Germany is a destination for migrants, but has yet to learn how to act accordingly. At the focus of the 20th FORUM MIGRATION, held on 12th March 2015 to mark the 50th anniversary of the Otto Benecke Stiftung e. V.’s founding, was the call to ‘change lanes’ in refugee and migration politics. A broad debate is needed.
Naika Foroutan, deputy director of the Berliner Institut für empirische Integrations- und Migrationsforschung (Berlin Institute for Empirical Integration and Migration Research), talking in the Bonn Haus der Geschichte (House of History) drew a picture, based on extensive data, of a country not at peace with itself: ‘We are living in a time of transition.’ ‘Being German’ itself was in a state of flux. On the one hand, openness towards refugees and other migrants was increasing. On the other however, fears and prejudices obstinately persist. Integration projects may not just be beneficial for new migrants, but ‘also for Pegida demonstrators’.
Berlin-based migration researcher Professor Klaus J. Bade welcomed the planned founding of a migration museum. A ‘big discussion’ was needed right across the country on the question of what ‘being German’ really meant today. The setting-up of a Federal-level ‘national identity commission’ would be helpful.
‘The Federal Republic has been a migration country since 1948/49’, stated Professor Jochen Oltmer of the Osnabrücker Institut für Migrationsforschung und interkulturelle Studien (Osnabrück Institute for Migration Research and Intercultural Studies), setting straight an ‘abundance of myths’. The same republic has always had an active integration policy towards refugees from the German Democratic Republic, repatriates, recent repatriates and recognised asylum seekers. That was not however the case for migrant workers. This needed to change. Oltmer again: ‘We must create or increase migrant empowerment.’
Antonius Hamers, director of the Katholisches Büro NRW (Catholic Office NRW) observed that he had experienced ‘a lot of commitment in the parishes’. For him, the picture was ‘more bright than dark’. Manfred Kock, former president of the Protestant Church in Germany, urged that asylum seekers should not simply be seen as ‘trying it on’, and that diversity should be seen as richness rather than as threatening. Tayfun Keltek, director of the Integration Council NRW, concurred: ‘Differences are strengths’, and counselled that people from a migration background should be seen as ‘GermanPlus’.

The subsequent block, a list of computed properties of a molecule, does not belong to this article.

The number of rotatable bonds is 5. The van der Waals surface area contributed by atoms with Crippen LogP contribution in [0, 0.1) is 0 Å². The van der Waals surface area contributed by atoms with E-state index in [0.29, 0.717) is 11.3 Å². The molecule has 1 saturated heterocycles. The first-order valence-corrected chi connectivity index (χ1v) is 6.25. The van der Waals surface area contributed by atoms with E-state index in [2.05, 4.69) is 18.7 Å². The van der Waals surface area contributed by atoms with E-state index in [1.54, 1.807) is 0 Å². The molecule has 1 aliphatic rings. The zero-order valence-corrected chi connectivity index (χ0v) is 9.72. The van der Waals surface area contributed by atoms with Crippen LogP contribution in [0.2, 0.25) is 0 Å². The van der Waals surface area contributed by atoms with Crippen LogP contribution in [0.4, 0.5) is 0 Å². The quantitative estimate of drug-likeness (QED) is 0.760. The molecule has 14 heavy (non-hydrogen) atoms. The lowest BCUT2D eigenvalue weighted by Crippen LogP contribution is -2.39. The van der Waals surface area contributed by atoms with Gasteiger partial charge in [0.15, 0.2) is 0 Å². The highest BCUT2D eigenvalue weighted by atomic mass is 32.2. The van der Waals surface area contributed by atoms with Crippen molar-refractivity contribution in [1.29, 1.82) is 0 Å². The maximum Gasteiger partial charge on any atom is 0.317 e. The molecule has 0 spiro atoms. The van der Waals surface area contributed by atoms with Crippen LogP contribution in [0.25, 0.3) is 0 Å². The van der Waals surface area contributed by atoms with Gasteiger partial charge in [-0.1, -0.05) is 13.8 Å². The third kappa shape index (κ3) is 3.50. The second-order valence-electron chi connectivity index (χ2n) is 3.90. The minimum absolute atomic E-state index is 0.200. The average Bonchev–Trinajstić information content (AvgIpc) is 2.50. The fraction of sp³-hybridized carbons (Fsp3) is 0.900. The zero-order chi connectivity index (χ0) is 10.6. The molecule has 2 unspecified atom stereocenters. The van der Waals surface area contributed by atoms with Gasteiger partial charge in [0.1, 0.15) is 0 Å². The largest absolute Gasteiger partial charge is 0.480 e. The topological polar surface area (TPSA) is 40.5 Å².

Representing the employers’ association, Peter Clever argued for combining the politics of migration and asylum. ‘We need both: controlled immigration and humane refugee policy.’ Only in a humane, peaceful society can business prosper.
Eberhard Diepgen, former governing mayor of Berlin and Chair of the Otto Benecke Stiftung e. V.’s Board of Trustees, advocates a paradigm shift in refugee politics. Unsuccessful asylum seekers needed to get ‘a second chance for a permanent right of residence’. It was ‘absurd to think that they would stay for only two years’. He backs the idea of founding a migration museum.
Klaus Bade preferred to speak of a ‘change of lane’ rather than a change of paradigms. The omnipresent ‘welcoming culture’ had been cultivated by the OBS for decades. The experience of the OBS however also shows that ‘friendly behaviour alone does not change minds’. Long-term and individual care is required.
In this context, Eberhard Diepgen spoke of a ‘long-term task’ that could not be delivered on a project-by-project basis – a criticism of the federal government’s 2009 funding schemes. Dr Lothar Theodor Lemper, Chair of the OBS’s directorate, had stated in his opening speech that subsidies had not been increased recently but had rather been cut – despite steeply rising applicant numbers for language and integration courses.
Anette Kramme, Parlamentarische Staatssekretärin (Parliamentary State Secretary) for the Bundesministerium für Arbeit und Soziales (Federal Ministry of Labour and Social Affairs) considered Germany to be on the way to becoming an education society. In this respect it was most important to ‘include everybody’, presupposing a ‘functional national implementation structure’.
Manfred Schmidt, president of the Bundesamt für Migration und Flüchtlinge (Federal Office for Migration and Refugees), described how much his organisation’s work with asylum seekers had already changed towards a ‘culture of recognition’ and Immigration office staff had been instructed to greet every incoming person with respect. The chance of Balkan states migrants being granted asylum was nonetheless virtually non-existent.
Speakers from the audience pointed out the difficulties of welcoming migrants while at the same time telling them that they would not be able to stay.
The conference breaks were used to actively build networks between organisations, researchers and voluntary workers. Many of the 500 or so FORUM MIGRATION participants familiarised themselves with the ‘Immer bunter. Einwanderungsland Deutschland’ exhibition (Ever more colourful. Germany – the migrant country), allowing them to obtain a picture of how a migration museum could work. The opportunity to converse with OBS Betreuerstudierende (student mentors) was widely taken. Students hailing from Eastern Europe, Asia and Africa wore home-made ‘graduation caps’ to allow themselves to be recognised in the crowds. The clear impression from the day was that the ‘big discussion’ was already underway.
50 years of Otto Benecke Stiftung e.V.
The Otto Benecke Stiftung e. V. celebrated its 50th anniversary at the 20th FORUM MIGRATION on 12th March 2015.
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